The history of Catholicism in Upstate New York revolves around the history of Mary's Church in Albany. Even before its official incorporation on October 6, 1796 as "The Roman Catholic Church in the City of Albany," the site of this present church was blessed by the presence of St. Isaac Jogues, who as a prisoner of the Mohawk Indians, crept away from his captors from the Dutch barn which stood near this present church. In 1805, Dr. O'Brien, pastor of St. Mary's, having been transferred to St. Peter's in New York City, received St. Elizabeth Seton into the Catholic Church. St. John Neumann, on route to his assignment in Western New York, would stop to celebrate Mass at St. Mary's.
The parish, one of the few first parishes dedicated to our Blessed Mother in the original colonies, was placed under the title of the Assumption. St. Mary's is the second oldest parish in New York State, preceded only by St. Peter's on Barclay Street in Manhattan which was founded in 1786.
With the opening of St. Mary's parish, the congregation and parish were under the jurisdiction of Bishop John Carroll, then Bishop of Baltimore and part of the Baltimore Diocese, The first elected parish board of St. Mary's was comprised of Thomas Barry, Louis LeCouteulx, Daniel McEvers, Terence O'Donnell, Jeremiah Driskil, Michael Begley, James Robicheaux. William Donovan and Philip Farrell.
In 1808 the new Diocese of New York, which now had St. Mary's under its jurisdiction, was established. The original parish boundaries of the parish extended to Rochester in the "Far West", the Canadian border in the north; Pennsylvania border and Poughkeepsie in the south. As the number of parishioners grew, "mission churches" were established such as: St. John's, Utica (1819); St. Patrick's, Rochester (1820); Holy Family, Auburn (1820); St. James, Carthage (1821); and, St. Peter's, Troy, (1827).
Arriving by steamboat on the 17th of September 1824, it was recorded that the Marquis DeLafayette arrived in Albany on his tour throughout the United States. On June 11, 1825 he again visits the city and on the following day, Sunday, he attended church. General LaFayette, a catholic, with his staff, heard Mass in Albany within the first St. Mary's Church. The pastor was Rev. John Lewis Savage, O.P.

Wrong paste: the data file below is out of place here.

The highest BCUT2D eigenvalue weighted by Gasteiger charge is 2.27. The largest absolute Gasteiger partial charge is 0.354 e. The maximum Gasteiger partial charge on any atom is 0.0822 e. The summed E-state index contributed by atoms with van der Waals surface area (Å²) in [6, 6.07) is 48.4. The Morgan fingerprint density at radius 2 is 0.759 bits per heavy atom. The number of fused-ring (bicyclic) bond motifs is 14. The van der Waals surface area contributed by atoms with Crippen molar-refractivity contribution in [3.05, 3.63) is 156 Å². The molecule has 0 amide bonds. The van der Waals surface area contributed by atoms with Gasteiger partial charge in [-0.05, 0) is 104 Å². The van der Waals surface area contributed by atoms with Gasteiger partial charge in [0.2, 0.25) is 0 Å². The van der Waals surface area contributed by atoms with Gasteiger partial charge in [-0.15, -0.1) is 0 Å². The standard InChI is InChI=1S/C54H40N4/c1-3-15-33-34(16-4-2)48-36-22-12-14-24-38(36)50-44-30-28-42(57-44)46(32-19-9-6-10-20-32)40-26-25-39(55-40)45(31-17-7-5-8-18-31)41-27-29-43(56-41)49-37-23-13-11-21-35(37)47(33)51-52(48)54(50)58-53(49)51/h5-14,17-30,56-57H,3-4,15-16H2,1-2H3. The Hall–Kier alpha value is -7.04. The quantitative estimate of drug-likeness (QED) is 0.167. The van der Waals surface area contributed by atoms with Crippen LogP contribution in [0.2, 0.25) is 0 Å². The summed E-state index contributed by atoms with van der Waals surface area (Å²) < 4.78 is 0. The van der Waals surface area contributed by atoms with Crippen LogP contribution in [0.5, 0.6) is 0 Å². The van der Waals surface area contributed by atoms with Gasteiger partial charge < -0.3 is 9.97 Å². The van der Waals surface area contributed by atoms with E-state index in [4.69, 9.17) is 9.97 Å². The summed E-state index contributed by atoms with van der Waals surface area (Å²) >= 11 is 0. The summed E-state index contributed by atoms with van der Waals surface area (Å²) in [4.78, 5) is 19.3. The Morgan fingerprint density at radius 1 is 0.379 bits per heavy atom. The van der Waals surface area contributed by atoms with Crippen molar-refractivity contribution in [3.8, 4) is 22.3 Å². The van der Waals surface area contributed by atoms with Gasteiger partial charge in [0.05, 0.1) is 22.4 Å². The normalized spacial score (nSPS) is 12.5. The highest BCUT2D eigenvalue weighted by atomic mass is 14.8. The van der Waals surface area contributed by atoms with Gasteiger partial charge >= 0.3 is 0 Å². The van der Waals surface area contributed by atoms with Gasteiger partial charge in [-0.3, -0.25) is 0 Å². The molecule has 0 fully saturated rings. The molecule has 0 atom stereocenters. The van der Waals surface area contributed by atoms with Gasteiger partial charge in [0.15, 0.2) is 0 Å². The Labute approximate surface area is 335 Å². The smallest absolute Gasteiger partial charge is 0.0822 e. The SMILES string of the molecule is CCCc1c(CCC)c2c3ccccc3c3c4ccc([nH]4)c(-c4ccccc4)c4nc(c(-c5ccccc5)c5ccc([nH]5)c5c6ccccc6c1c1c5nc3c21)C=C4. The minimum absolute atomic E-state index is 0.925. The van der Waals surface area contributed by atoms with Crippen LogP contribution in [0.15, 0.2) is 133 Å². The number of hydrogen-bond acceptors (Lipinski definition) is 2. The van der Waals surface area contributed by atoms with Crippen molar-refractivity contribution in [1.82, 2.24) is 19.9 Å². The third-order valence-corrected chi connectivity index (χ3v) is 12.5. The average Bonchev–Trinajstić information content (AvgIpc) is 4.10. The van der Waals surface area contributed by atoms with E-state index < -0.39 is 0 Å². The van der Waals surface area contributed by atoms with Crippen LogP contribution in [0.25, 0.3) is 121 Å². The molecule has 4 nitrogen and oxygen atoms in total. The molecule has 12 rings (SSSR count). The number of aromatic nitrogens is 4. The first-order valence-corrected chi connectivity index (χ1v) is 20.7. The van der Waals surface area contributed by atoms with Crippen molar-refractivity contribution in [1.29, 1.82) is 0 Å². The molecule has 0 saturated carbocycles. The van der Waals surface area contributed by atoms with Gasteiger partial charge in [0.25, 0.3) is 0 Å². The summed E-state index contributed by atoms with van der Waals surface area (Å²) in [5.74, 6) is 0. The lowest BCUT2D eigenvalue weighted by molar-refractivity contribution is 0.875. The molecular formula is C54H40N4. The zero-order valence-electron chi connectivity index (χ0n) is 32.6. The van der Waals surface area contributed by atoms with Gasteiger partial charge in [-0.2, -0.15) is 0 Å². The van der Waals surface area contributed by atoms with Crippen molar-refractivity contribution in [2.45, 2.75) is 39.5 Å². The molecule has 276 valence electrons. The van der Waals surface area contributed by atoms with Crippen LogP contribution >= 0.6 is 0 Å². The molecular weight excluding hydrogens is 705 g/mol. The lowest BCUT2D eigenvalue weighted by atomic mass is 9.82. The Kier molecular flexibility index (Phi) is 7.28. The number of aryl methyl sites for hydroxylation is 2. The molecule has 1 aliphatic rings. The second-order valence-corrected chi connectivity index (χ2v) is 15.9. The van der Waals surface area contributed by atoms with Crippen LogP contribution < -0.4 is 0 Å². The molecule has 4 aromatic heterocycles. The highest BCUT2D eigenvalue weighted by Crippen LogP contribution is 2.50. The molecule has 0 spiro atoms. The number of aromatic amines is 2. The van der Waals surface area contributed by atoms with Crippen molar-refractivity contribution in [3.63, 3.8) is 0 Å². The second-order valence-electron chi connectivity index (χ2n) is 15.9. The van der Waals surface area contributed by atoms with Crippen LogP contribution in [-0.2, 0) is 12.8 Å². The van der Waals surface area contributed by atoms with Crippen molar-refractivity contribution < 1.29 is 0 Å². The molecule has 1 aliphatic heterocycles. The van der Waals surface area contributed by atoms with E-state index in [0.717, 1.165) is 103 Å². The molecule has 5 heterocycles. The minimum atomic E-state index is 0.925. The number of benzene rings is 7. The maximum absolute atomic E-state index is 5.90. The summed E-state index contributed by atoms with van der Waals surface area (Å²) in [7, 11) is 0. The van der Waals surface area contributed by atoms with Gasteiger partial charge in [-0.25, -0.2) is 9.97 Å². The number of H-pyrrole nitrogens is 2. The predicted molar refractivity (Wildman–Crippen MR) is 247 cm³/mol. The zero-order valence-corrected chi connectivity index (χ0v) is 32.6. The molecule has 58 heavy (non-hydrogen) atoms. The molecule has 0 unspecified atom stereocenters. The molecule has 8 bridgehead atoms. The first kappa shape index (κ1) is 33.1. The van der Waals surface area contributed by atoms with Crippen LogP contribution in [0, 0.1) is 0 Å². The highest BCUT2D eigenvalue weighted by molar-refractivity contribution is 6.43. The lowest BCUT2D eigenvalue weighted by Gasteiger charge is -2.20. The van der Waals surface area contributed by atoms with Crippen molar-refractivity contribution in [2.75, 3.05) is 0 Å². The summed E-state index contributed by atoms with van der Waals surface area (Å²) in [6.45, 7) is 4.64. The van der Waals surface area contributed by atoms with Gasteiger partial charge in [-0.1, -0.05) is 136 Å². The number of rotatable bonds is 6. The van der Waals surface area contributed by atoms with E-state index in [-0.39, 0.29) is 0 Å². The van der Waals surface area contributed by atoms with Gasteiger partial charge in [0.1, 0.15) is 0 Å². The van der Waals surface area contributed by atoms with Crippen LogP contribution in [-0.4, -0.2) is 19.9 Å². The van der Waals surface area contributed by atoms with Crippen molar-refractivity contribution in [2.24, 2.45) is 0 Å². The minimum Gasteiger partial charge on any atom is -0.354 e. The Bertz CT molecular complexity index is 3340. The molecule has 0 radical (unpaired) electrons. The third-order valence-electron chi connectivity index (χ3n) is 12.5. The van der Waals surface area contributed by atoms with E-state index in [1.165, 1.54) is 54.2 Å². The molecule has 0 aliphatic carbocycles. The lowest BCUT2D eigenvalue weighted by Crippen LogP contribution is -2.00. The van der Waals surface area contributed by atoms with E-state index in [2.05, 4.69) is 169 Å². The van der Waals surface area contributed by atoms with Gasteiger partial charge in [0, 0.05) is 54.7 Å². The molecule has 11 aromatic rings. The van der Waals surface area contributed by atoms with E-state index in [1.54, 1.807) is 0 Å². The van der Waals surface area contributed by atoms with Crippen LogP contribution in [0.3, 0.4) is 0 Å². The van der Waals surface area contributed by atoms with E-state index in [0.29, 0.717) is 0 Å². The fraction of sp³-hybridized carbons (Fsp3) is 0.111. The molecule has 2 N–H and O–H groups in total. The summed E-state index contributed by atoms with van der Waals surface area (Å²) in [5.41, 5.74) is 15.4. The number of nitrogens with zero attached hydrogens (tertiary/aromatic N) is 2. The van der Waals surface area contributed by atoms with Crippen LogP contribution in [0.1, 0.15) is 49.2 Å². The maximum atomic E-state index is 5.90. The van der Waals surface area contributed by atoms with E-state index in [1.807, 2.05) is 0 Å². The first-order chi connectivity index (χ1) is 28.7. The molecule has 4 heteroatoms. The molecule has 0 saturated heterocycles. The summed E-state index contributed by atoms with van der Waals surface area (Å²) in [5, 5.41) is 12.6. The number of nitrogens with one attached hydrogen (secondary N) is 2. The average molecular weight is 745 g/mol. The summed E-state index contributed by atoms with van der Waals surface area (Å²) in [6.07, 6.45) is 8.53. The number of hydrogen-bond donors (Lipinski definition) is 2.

In 1847, Pope Plus IX established new upstate dioceses with centers at Albany and Buffalo. At this time, with the creation of the Albany Diocese, St. Mary's now went under the jurisdiction of the Diocese of Albany. With the appointment of Rt. Rev. John McCloskey, (later Cardinal) St. Mary's was chosen as his cathedral church. Here, Bishop Hughes installed McCloskey on September 19, 1847.
On October 10, 1853, Pope Plus IX ordained Fr. John Loughlin, who had grown up in Albany as a parishioner of St. Mary's, the first bishop of the new Diocese of Brooklyn. On May 5, 1872, St. Mary's close friend and former assistant Fr. Edgar Wadhams (who was ordained as a priest in 1850 in St. Mary's Church) was ordained as the first Bishop of Ogdensburg in our present Cathedral of the Immaculate Conception.
In 1794 Catholics in Albany -- seeking permission to ob;ain land in the Chapel Street area in which to construct a church -- filed official papers with the Vatican. In 1797, the first church was built on the corner of Pine and Chapel streets.